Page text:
At Tesla’s “Semi” unveiling in November of 2017, CEO Elon Musk released a rendering of the company’s electric pick-up. The image depicted a muscular truck carrying a Ford F-150 on its back. It was certainly an arresting image — one that seemed part fantasy, part jab at Ford and their profit-carrying truck. One article even said that the announcement felt like a joke, but that releasing the image of what an electric pick-up could look like was a step in the right direction for Tesla.
Shock, awe, and ridicule aside, Musk was serious. According to him, it really will be “a pick-up truck that can carry a pick-up truck.” As he stated in the 2016 master plan, it will be “a new kind of pick-up truck.”
In the last 35 years, no vehicle has been sold more in the U.S. than the Ford F-150. If Tesla plans to dethrone it, they’ll have to produce a vehicle that offers us all that Ford’s does and then some.
Musk has been ruminating on the truck’s design and engineering components for about five years now and proclaims that it will have a “game-changing” feature. The ability to use surplus electricity to charge tools would indeed be a pragmatic game-changer.
Those worried about the company’s problematic production history will be happy to hear that Tesla is not developing its pick-up truck from scratch. It’s simply taking the specifications of the Tesla Semi and minimizing them for the new concept. The company used a similar development strategy when working on the Model 3 car and the Model Y SUV, using some components from the former to design the latter. Judging by the specs of the Semi, which has a range of 500 miles per charge and can accelerate from 0 to 60 mph in just five seconds with nothing in tow, we have an idea of what to expect from the pick-up. Tesla hopes that the average person will be able to operate it, but that seems unlikely given the licensing requirements for vehicles that large in most jurisdictions.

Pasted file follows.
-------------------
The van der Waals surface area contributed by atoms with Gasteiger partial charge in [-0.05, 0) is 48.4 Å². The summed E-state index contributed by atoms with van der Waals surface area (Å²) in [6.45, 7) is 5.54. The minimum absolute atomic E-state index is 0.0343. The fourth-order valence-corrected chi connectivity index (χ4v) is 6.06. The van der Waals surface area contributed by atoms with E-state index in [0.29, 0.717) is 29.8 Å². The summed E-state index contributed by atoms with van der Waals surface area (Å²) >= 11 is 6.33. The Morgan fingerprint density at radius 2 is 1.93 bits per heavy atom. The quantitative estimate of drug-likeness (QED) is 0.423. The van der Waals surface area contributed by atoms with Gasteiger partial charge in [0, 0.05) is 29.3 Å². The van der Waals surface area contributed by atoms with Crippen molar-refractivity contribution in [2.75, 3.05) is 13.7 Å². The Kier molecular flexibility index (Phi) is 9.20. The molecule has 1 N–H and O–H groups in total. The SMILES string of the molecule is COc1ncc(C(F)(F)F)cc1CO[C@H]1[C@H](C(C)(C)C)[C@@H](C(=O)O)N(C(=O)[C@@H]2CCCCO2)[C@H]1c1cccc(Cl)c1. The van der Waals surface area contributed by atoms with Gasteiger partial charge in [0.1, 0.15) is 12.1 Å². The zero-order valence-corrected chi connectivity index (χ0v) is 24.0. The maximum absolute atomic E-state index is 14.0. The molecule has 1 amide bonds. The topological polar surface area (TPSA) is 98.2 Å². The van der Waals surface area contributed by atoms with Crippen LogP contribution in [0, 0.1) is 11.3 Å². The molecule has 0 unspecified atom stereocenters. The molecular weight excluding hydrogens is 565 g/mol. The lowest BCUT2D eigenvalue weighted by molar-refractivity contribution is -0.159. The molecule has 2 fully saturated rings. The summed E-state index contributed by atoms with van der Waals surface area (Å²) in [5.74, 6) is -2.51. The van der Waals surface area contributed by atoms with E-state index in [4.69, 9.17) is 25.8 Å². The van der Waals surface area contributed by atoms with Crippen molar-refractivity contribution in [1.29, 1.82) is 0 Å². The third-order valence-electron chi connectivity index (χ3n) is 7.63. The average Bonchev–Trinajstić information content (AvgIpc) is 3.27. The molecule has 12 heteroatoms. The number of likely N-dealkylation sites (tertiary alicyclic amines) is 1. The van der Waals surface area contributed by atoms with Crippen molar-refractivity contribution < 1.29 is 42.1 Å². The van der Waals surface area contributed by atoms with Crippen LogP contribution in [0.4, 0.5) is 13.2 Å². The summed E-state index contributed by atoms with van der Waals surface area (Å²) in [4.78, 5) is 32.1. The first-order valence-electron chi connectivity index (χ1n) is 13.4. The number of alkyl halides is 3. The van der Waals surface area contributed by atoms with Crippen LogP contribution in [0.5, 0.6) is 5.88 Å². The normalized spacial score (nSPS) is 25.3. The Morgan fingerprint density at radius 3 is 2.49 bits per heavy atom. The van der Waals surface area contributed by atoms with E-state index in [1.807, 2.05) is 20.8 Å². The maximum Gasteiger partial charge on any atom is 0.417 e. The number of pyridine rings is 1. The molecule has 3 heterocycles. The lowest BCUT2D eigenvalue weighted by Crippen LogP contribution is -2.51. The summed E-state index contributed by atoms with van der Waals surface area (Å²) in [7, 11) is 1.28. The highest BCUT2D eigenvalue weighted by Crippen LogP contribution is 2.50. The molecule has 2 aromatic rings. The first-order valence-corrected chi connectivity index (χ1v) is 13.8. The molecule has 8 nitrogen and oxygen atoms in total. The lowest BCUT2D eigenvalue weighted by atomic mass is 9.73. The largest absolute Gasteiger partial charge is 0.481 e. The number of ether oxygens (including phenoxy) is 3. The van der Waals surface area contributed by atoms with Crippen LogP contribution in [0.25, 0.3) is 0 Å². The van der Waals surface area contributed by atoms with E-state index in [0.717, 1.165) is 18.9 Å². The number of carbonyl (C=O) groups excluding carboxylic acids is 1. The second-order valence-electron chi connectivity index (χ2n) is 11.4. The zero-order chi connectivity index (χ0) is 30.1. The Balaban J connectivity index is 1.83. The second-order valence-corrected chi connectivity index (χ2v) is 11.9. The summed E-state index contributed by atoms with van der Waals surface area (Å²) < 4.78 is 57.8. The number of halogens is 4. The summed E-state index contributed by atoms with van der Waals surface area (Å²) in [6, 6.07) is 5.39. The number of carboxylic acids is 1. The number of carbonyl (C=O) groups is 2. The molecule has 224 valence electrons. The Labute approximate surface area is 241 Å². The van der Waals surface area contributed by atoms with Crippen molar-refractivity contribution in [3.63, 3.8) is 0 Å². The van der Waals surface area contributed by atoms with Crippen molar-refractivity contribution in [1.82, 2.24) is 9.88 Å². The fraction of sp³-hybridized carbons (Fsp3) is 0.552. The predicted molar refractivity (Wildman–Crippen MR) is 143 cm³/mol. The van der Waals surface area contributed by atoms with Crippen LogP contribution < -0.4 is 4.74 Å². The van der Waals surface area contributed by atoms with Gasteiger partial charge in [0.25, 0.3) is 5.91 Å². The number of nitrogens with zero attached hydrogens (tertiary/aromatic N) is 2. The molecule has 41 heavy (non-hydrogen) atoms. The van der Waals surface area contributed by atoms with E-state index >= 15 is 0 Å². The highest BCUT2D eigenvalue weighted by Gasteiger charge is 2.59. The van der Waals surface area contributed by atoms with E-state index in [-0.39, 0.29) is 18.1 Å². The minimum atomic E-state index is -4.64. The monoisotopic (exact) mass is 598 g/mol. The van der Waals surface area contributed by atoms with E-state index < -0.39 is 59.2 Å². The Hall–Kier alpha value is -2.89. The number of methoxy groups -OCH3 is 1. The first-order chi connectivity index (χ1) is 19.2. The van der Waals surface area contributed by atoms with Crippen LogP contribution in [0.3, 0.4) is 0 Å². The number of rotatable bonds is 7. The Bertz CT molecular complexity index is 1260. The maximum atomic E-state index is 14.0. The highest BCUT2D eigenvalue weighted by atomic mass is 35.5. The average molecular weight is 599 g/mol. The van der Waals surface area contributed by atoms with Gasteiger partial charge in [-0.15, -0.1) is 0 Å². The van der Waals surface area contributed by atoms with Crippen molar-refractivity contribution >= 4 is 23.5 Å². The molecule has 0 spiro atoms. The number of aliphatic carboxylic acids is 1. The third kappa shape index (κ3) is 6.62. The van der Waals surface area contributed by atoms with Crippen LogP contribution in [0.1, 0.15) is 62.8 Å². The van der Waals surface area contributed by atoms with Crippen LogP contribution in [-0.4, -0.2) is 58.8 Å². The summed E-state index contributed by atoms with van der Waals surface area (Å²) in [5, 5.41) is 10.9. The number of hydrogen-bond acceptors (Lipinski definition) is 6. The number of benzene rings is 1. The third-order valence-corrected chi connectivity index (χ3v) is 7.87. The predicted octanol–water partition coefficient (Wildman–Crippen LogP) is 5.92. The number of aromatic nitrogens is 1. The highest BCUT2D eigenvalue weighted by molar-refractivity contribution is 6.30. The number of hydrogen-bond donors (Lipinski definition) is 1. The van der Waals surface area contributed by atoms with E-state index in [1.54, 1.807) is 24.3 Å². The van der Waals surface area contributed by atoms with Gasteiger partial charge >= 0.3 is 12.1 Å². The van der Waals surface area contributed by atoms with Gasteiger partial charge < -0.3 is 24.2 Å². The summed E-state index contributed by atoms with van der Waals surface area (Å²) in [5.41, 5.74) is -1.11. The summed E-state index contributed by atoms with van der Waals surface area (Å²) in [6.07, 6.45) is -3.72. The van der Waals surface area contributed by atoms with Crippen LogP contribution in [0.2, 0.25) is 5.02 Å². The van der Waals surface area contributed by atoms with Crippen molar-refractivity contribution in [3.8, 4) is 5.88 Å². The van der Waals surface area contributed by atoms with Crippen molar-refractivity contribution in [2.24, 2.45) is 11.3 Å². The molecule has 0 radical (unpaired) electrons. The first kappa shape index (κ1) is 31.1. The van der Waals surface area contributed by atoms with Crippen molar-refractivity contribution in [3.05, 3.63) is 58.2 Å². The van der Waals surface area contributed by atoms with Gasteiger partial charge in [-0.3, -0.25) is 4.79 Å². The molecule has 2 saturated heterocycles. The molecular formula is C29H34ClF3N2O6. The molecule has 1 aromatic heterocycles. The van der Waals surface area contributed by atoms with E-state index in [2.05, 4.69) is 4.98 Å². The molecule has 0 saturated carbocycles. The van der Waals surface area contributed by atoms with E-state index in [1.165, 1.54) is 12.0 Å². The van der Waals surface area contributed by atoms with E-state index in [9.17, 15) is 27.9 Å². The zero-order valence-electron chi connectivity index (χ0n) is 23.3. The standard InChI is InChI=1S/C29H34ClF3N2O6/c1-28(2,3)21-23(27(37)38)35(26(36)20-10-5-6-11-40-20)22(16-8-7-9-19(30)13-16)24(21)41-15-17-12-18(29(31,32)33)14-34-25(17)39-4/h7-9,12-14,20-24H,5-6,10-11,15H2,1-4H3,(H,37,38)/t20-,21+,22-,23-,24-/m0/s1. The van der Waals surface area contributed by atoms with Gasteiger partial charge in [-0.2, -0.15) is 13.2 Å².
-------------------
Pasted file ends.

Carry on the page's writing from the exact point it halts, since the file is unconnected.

The electric pick-up is expected to be rolled out after production of the Model 3 and development of the Model Y have ended. It should be revealed to the public sometime between October 2018 and April 2019, with production starting no later than 2021. However, with a smaller-than-expected scope of delivery for the Model 3, projected dates and figures are just guesses at this point.
What Tesla must remember is that competition in the pick-up truck arena is coming soon, especially when it comes to electric models.
In the Spring of 2017, Workhorse Group unveiled their W-15 electric pick-up truck, which the company hopes will be driven by fleet operators as early as 2018. The W-15 takes 5.5 seconds to go from 0 to 60 mph but only has a range of 80 miles, and its electricity is generated by a three-cylinder engine. Despite these limitations, several energy authorities in the U.S. have already expressed interest working the W-15 into their fleets.
Ford, committed to maintaining its supremacy, has their hybrid F-150 scheduled for release in 2020. By then, we’ll be able to see if Tesla will truly carry the F-150 in its back pocket — or if Musk’s ruminations were nothing but a dream.